10 Misconceptions About Breast Cancer

Breast cancer, or any cancer for that matter, isn’t talked about often. But when it is talked about, it’s not always based on facts. So, how can you tell the difference between fact and fiction? Below are 10 misconceptions about breast cancer.

  1. Only women with a family history of breast cancer are at risk. While women with a family history are at higher risk, statistically speaking, only 10% of women diagnosed with breast cancer have a family history.
     
  2. There’s nothing you can do to decrease your breast cancer risk. There are many things you can do to decrease your breast cancer risk. Maintain a healthy diet, limit your fat intake, exercise regularly and perform routine breast self-exams are some examples.
     
  3. A mammogram can cause breast cancer to spread. A mammogram is an X-ray of your breast and is the best way to detect breast cancer. While mammograms require a small dose of radiation, the risk of harm from this exposure is extremely low. The benefits always outweigh the risk.
     
  4. Antiperspirants and deodorants cause cancer. There is no known link between antiperspirants or deodorants and breast cancer.
     
  5. Only women can develop breast cancer. While the risk is low, men can develop breast cancer and carry a higher mortality rate. This is because men are less likely to assume a lump is breast cancer, so it is just as important that men perform routine breast self-exams.
     
  6. All lumps mean breast cancer. If you find a lump during a routine a self-exam, there is no need to panic. Many of these lumps are caused by cysts (fluid-filled sacs) or scar tissue. Other symptoms of breast cancer include pain, swelling, redness or thickening of the skin. And always discuss any breast changes with your doctor.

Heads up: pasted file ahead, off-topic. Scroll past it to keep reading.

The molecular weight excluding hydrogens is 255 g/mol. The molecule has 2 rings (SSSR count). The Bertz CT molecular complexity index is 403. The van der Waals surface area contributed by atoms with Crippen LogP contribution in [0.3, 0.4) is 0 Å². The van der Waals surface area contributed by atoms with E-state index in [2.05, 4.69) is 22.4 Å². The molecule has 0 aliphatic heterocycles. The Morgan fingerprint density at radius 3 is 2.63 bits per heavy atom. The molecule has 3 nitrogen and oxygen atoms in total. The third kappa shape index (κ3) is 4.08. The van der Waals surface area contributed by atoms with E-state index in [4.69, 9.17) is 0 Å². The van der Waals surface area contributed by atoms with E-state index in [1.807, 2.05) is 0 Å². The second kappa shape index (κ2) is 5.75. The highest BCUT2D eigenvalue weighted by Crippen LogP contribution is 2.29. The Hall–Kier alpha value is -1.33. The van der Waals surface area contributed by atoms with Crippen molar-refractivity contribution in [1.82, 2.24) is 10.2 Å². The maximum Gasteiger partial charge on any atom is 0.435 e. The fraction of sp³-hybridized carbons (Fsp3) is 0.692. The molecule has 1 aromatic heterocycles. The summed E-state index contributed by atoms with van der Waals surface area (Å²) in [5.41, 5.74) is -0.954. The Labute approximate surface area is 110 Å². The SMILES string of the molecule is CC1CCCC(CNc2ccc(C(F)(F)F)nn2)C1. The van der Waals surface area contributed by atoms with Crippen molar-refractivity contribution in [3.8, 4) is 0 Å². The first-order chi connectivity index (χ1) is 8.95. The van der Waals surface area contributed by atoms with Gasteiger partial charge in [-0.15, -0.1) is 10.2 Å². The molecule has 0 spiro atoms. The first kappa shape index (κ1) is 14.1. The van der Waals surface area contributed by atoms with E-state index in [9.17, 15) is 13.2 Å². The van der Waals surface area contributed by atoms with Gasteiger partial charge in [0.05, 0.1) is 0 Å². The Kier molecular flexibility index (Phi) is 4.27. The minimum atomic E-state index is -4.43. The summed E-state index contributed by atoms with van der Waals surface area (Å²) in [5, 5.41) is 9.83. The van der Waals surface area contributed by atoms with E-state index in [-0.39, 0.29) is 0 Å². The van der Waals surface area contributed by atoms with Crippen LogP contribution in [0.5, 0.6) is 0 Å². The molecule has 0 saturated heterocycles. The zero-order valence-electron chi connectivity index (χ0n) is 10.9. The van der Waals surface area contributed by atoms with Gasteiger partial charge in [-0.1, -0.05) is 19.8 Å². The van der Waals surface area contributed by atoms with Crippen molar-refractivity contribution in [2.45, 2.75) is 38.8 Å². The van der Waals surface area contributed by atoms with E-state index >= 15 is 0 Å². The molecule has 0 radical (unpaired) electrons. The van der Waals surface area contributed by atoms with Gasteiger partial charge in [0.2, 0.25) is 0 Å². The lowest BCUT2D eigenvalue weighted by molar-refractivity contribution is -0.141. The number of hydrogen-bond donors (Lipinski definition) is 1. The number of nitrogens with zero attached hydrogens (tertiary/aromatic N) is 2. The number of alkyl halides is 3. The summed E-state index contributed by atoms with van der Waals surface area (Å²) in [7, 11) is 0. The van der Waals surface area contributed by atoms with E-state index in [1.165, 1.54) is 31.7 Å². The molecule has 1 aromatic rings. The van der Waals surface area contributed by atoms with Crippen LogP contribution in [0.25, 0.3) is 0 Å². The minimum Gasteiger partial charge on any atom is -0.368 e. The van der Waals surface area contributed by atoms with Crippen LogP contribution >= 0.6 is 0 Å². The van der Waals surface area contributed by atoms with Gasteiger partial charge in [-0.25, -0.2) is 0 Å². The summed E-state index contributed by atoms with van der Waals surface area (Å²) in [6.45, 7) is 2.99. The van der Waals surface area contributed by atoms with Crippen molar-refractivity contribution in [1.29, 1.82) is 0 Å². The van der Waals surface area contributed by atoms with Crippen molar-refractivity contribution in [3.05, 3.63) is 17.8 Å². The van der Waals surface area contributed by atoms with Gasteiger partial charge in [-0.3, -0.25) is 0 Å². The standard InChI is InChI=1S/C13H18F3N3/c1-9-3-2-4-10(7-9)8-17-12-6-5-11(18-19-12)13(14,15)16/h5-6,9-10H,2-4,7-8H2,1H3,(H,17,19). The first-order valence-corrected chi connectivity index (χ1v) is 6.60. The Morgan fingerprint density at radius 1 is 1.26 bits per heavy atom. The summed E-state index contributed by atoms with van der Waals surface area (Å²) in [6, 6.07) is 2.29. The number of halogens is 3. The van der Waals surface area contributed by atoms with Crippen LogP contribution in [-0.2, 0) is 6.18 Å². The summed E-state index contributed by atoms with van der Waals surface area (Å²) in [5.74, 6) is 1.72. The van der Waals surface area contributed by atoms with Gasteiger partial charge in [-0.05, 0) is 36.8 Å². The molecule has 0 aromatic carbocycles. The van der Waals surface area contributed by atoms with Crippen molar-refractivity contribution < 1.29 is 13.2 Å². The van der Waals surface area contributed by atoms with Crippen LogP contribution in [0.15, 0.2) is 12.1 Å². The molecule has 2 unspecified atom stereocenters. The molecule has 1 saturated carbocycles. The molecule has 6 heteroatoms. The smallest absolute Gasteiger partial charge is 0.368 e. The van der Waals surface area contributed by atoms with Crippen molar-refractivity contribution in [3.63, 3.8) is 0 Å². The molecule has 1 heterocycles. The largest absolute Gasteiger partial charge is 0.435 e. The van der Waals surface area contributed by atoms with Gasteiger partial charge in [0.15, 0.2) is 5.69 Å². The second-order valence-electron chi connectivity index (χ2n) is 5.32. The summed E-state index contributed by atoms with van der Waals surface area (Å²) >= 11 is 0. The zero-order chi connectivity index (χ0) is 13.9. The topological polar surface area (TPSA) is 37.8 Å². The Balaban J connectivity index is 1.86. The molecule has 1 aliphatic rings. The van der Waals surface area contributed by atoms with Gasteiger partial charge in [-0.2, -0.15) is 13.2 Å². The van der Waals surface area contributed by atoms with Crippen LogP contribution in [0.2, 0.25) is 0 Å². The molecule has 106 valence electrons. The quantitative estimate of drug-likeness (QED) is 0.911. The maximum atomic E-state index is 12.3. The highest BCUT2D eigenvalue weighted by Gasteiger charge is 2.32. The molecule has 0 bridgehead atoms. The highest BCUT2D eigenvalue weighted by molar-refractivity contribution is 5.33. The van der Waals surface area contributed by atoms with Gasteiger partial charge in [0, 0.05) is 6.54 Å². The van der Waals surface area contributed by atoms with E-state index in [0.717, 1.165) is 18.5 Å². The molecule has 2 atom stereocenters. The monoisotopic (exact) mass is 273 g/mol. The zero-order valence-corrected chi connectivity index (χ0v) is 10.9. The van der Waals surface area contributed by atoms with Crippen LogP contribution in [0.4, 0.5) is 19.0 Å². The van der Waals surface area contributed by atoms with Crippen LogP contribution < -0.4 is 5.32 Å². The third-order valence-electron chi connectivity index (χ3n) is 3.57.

7. Breast implants raise your breast cancer risk. Women with breast implants are at no more risk than other women. However, standard mammograms don’t always see as well for women with implants, so additional X-rays might be necessary to fully examine breast tissue.
     
  8. Coffee can cause breast cancer. Just as with antiperspirants and deodorants, there is no known link between caffeine and breast cancer. In fact, research has shown that caffeine may lower your risk.
     
  9. Birth control pills cause breast cancer. In the 1990s, there were studies that showed birth control users had a slightly increased risk of breast cancer. However, since then, the formulations contain much lower doses of the hormones linked to those risks.
     
  10. Everyone’s breast cancer is the same. As a person’s genetic make-up is different, so, too, is the biology of a tumor. Some breast cancers are small, yet aggressive. Some grow slowly and are not life-threatening. The treatments and outcomes for each patient are different.

An estimated one of eight women will develop breast cancer in her lifetime. If you have additional questions about breast cancer, or if you’d like to learn more about it, download the Mercy Breast Cancer Treatment Guide.